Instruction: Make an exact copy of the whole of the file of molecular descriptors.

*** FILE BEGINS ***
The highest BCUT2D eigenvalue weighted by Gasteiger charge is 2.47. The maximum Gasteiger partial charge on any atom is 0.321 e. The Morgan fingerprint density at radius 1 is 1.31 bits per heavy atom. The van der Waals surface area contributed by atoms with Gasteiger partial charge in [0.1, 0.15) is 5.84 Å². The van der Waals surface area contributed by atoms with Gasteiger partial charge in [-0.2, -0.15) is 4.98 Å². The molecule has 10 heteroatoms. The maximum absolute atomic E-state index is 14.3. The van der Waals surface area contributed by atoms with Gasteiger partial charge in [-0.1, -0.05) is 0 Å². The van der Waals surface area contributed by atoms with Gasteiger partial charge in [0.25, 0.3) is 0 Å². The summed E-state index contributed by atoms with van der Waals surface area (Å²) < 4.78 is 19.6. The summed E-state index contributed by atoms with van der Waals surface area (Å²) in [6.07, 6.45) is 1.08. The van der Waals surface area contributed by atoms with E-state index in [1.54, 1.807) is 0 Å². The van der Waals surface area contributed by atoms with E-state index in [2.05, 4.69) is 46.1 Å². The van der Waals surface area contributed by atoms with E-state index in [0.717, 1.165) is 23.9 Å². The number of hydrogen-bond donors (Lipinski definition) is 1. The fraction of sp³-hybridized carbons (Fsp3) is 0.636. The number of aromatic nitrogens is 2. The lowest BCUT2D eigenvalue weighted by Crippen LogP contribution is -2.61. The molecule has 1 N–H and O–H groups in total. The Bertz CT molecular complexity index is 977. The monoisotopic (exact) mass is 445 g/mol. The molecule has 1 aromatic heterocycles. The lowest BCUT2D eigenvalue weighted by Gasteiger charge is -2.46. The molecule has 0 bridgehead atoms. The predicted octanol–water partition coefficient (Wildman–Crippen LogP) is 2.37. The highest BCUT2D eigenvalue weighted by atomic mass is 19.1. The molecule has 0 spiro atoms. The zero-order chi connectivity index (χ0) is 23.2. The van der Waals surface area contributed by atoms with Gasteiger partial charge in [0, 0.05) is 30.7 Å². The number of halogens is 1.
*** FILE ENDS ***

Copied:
The highest BCUT2D eigenvalue weighted by Gasteiger charge is 2.47. The maximum Gasteiger partial charge on any atom is 0.321 e. The Morgan fingerprint density at radius 1 is 1.31 bits per heavy atom. The van der Waals surface area contributed by atoms with Gasteiger partial charge in [0.1, 0.15) is 5.84 Å². The van der Waals surface area contributed by atoms with Gasteiger partial charge in [-0.2, -0.15) is 4.98 Å². The molecule has 10 heteroatoms. The maximum absolute atomic E-state index is 14.3. The van der Waals surface area contributed by atoms with Gasteiger partial charge in [-0.1, -0.05) is 0 Å². The van der Waals surface area contributed by atoms with Gasteiger partial charge in [0.25, 0.3) is 0 Å². The summed E-state index contributed by atoms with van der Waals surface area (Å²) < 4.78 is 19.6. The summed E-state index contributed by atoms with van der Waals surface area (Å²) in [6.07, 6.45) is 1.08. The van der Waals surface area contributed by atoms with E-state index in [1.54, 1.807) is 0 Å². The van der Waals surface area contributed by atoms with E-state index in [2.05, 4.69) is 46.1 Å². The van der Waals surface area contributed by atoms with E-state index in [0.717, 1.165) is 23.9 Å². The number of hydrogen-bond donors (Lipinski definition) is 1. The fraction of sp³-hybridized carbons (Fsp3) is 0.636. The number of aromatic nitrogens is 2. The lowest BCUT2D eigenvalue weighted by Crippen LogP contribution is -2.61. The molecule has 1 N–H and O–H groups in total. The Bertz CT molecular complexity index is 977. The monoisotopic (exact) mass is 445 g/mol. The molecule has 1 aromatic heterocycles. The lowest BCUT2D eigenvalue weighted by Gasteiger charge is -2.46. The molecule has 0 bridgehead atoms. The predicted octanol–water partition coefficient (Wildman–Crippen LogP) is 2.37. The highest BCUT2D eigenvalue weighted by atomic mass is 19.1. The molecule has 0 spiro atoms. The zero-order chi connectivity index (χ0) is 23.2. The van der Waals surface area contributed by atoms with Gasteiger partial charge in [0, 0.05) is 30.7 Å². The number of halogens is 1.